Element of Offense
State must prove each element of offense:
In order for the State to prove a crime occurred, the State must prove each and every element of offense beyond a reasonable doubt. In other words, if the State proves four out of five necessary elements of an offense, but does not prove that last element of offense, then the State has not proven their case, and the jury should come back not guilty.
Element of offense explained:
An element of offense is a specific thing that must be proven. Each crime is traditionally comprised of one or more elements that make up the criminal act. For example, in order to prove theft, the State must prove that (a) the person took something; (b) of value; (c) that didn’t belong to them; (d) with the intent to temporarily or permanently deprive another of said possession.
For example, a person walks into the store, grabs a watermelon, picks it up and puts it in his shopping cart and then goes to register and pays for it. This satisfies every prong except for the “temporarily or permanently” deprive another of said possession. That is because the watermelon is for sale, and the person intended to pay for the item when they took it. Therefore, one element of offense was missing and the State should be able to prevail in a theft charge levied against this person.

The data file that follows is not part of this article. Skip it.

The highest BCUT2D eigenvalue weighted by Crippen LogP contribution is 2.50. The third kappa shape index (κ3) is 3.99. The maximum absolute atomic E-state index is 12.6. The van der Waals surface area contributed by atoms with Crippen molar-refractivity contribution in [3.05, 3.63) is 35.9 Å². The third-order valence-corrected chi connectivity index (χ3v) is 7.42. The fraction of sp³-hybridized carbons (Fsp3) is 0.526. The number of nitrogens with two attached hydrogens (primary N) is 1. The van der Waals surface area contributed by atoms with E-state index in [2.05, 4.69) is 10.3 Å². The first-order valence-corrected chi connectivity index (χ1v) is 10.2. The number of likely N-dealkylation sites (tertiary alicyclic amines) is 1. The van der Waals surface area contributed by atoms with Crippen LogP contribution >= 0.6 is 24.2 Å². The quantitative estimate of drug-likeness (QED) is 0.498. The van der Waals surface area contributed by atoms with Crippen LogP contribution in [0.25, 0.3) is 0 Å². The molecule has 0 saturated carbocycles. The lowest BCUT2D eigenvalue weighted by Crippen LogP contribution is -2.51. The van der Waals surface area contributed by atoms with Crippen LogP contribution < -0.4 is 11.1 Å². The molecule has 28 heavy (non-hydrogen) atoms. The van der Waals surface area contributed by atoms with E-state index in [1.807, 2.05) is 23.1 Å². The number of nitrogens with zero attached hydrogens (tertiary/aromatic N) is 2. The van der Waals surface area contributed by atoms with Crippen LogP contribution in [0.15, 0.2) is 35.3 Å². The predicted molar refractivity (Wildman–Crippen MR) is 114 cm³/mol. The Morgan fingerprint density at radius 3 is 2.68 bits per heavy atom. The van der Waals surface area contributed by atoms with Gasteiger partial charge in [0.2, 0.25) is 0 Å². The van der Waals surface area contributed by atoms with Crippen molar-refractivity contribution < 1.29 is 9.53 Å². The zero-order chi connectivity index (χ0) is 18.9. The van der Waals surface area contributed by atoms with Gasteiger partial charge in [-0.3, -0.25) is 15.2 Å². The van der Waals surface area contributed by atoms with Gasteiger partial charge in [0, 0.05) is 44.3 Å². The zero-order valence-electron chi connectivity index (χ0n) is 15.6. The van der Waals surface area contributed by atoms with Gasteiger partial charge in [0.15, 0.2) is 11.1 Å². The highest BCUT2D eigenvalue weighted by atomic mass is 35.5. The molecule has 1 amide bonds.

Case Study of Missing Element of Offense:
Russell v. State, 874 So.2d 1256 (Fla. 4th DCA 2004) is a good example of a case that shows how the state failed to prove an element of offense. In Russell, a robbery occurred. During the robbery the Defendant dragged an employee from outside to the inside part of the store next to the safe. The State charged him with kidnapping, among other offenses. The 4th District Court of Appeals said that the State failed to prove the “movement and/or confinement” element of offense of kidnapping.
Discussing what the movement/confinement element meant,they stated, “For a kidnapping conviction to stand, the resulting movement or confinement: (1) must not be slight; (2) must not be the kind inherent in the nature of the other offense; (3) must have significance independent of the other offense.” Applying this test to determine whether the movement/confinement element of offense had been satisfied, the 4th District Court stated that the State failed to prove that element of offense. To Support their decision they noted, “the confinement was the sort of confinement likely to naturally accompany the underlying crime.”